Formulary – A list of preferred, commonly prescribed prescription drugs. These drugs are chosen by a team of doctors and pharmacists because of their clinical superiority, safety, ease of use and cost.
Fraud – A deception that could result in BCBSKS paying for something it shouldn't. For example, if a provider files a claim for a service that wasn't received, this is fraud.
Generic drug – A prescription drug that has the same active-ingredient formula as a brand-name drug. A generic drug is known only by its formula name and its formula is available to any pharmaceutical company. Generic drugs are rated by the Food and Drug Administration (FDA) to be as safe and as effective as brand-name drugs and are typically less costly.
Grievance – A complaint that you communicate to your health insurer or plan.
Group – The business organization or legal entity which has entered into the contract with BCBSKS, for the provision of medical and hospital services.
Habilitation Services – Health care services that help a person keep, learn or improve skills and functioning for daily living. Examples include therapy for a child who isn't walking or talking at the expected age. These services may include physical and occupational therapy, speech-language pathology and other services for people with disabilities in a variety of inpatient and/or outpatient settings.
Health Insurance – A contract that requires your health insurer to pay some or all of your health care costs in exchange for a premium.
Health maintenance organization (HMO) – A form of health insurance in which its members prepay a premium for health services, which generally includes inpatient and ambulatory care. HMOs can be both insurers and providers of care.
Health reimbursement arrangements – A type of health insurance plan that reimburses employees for qualified medical expenses. These accounts consist of funds set aside by employers to reimburse employees for qualified medical expenses, just as an insurance plan will reimburse covered individuals for the cost of services incurred. HRAs provide "first-dollar" medical coverage until funds are exhausted. For example, if an employee has a $500 qualifying medical expense, then the full amount will be covered by the health reimbursement arrangement if the funds are available in the account. Under a health reimbursement account, the employer provides funds, not the employee. All unused funds are rolled over at the end of the year. Former employees, including retirees, can have continued access to unused reimbursement amounts. Health reimbursement accounts remain with the originating employer and do not follow an employee to new employment.
Health profile – A form when completed by the applicant that offers health history information and is used to determine the premium and establish coverage.
Health savings accounts – An option for health insurance that has two parts. The first part is a qualifying high-deductible health plan. The second part of the Health Savings Account is an investment account or retirement account from which you can withdraw money tax-free for medical care. Otherwise, the money accumulates with tax-free interest until retirement, when you can withdraw for any purpose and pay normal income taxes.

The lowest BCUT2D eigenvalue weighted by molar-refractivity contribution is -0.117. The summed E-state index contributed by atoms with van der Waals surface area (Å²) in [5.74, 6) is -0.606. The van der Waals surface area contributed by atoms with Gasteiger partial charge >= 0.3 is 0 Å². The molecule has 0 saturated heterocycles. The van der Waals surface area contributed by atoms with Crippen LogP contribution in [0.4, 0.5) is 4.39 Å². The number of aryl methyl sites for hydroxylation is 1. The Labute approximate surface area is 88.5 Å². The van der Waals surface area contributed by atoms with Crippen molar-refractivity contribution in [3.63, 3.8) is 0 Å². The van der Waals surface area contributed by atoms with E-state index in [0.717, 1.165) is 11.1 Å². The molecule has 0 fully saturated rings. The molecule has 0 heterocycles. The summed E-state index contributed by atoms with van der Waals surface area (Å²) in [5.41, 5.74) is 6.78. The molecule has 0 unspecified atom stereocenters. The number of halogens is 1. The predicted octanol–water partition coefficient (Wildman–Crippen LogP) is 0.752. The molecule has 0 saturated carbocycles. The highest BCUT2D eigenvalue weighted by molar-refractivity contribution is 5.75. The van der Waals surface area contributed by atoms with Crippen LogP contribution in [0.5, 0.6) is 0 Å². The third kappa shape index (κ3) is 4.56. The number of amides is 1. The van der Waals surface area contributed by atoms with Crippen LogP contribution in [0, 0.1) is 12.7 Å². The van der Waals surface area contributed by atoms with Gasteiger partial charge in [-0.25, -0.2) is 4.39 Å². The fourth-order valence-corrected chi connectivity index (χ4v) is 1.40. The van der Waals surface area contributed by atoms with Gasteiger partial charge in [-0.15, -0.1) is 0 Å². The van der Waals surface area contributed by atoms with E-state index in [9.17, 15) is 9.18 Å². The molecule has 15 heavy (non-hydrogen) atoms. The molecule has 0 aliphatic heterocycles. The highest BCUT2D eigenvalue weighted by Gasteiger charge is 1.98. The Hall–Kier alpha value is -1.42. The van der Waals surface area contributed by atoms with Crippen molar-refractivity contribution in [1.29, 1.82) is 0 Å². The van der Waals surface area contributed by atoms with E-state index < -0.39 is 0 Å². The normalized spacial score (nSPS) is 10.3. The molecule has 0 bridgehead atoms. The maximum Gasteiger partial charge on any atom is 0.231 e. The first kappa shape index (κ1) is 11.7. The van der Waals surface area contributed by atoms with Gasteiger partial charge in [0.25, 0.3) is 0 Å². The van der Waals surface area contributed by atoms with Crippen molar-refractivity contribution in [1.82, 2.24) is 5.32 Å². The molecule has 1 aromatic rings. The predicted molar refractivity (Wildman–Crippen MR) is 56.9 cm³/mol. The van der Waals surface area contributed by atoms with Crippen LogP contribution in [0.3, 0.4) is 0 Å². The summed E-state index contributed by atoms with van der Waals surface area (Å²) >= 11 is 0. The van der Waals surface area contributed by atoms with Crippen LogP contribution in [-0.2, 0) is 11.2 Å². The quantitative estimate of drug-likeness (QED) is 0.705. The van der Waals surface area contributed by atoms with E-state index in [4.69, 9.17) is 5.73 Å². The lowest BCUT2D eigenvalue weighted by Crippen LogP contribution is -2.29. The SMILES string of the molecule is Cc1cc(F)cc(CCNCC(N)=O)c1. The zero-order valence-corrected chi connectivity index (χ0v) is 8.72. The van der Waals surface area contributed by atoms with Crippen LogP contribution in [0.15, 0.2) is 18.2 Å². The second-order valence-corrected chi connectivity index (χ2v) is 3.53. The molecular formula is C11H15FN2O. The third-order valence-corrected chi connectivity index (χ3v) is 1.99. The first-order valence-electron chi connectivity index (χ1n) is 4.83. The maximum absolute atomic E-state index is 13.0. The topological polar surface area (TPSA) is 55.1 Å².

Home Health Care – Health care services a person receives at home.
Hospice Services – Services to provide comfort and support for persons in the last stages of a terminal illness and their families.
Hospitalization – Care in a hospital that requires admission as an inpatient and usually requires an overnight stay. An overnight stay for observation could be outpatient care.
Hospital Outpatient Care – Care in a hospital that usually doesn't require an overnight stay.
Identification card – The card issued to identify a member of BCBSKS and what coverage the member and any family members on the policy have.
Indemnity plan – A type of health benefits plan under which the covered person pays 100 percent of all covered charges up to an annual deductible. The health benefits plan then pays a percentage of covered charges up to an out-of-pocket maximum.
In-network Co-insurance – The percent (for example, 20%) you pay of the allowed amount for covered health care services to providers who contract with your health insurance or plan. In-network co-insurance usually costs you less than out-of-network co-insurance.
In-network Co-payment – A fixed amount (for example, $15) you pay for covered health care services to providers who contract with your health insurance or plan. In-network co-payments usually are less than out-of-network co-payments.
Inpatient – A patient who is staying in the hospital and receiving room, board and general nursing care.
Insured – Person who is eligible, enrolled and covered by an insurance contract. This term is used in contracts and certificates for underwritten business.
Intermediary – A company that signs a contract with the federal government to handle Medicare payments for hospital, skilled nursing facility and home health agency services.
Late enrollee – An employee who did not enroll at the first opportunity or following a qualifying event must wait until open enrollment to enroll. Open enrollment is defined as the month preceding the employer group health plan anniversary date. The request for application must be completed and received by Blue Cross and Blue Shield of Kansas in the month preceding the employer group health plan anniversary date.
Managed care – A prepaid health plan or insurance program in which members coordinate their care through a primary care physician (PCP). The primary goal is to deliver cost-effective health care without sacrificing quality or access.
Medically Necessary – Health care services or supplies needed to prevent, diagnose or treat an illness, injury, condition, disease or its symptoms and that meet accepted standards of medicine.
Medicare Summary Notice (MSN) – A summary sent to the member showing how much Medicare paid, what the member's financial responsibility may be, and any provider write-offs.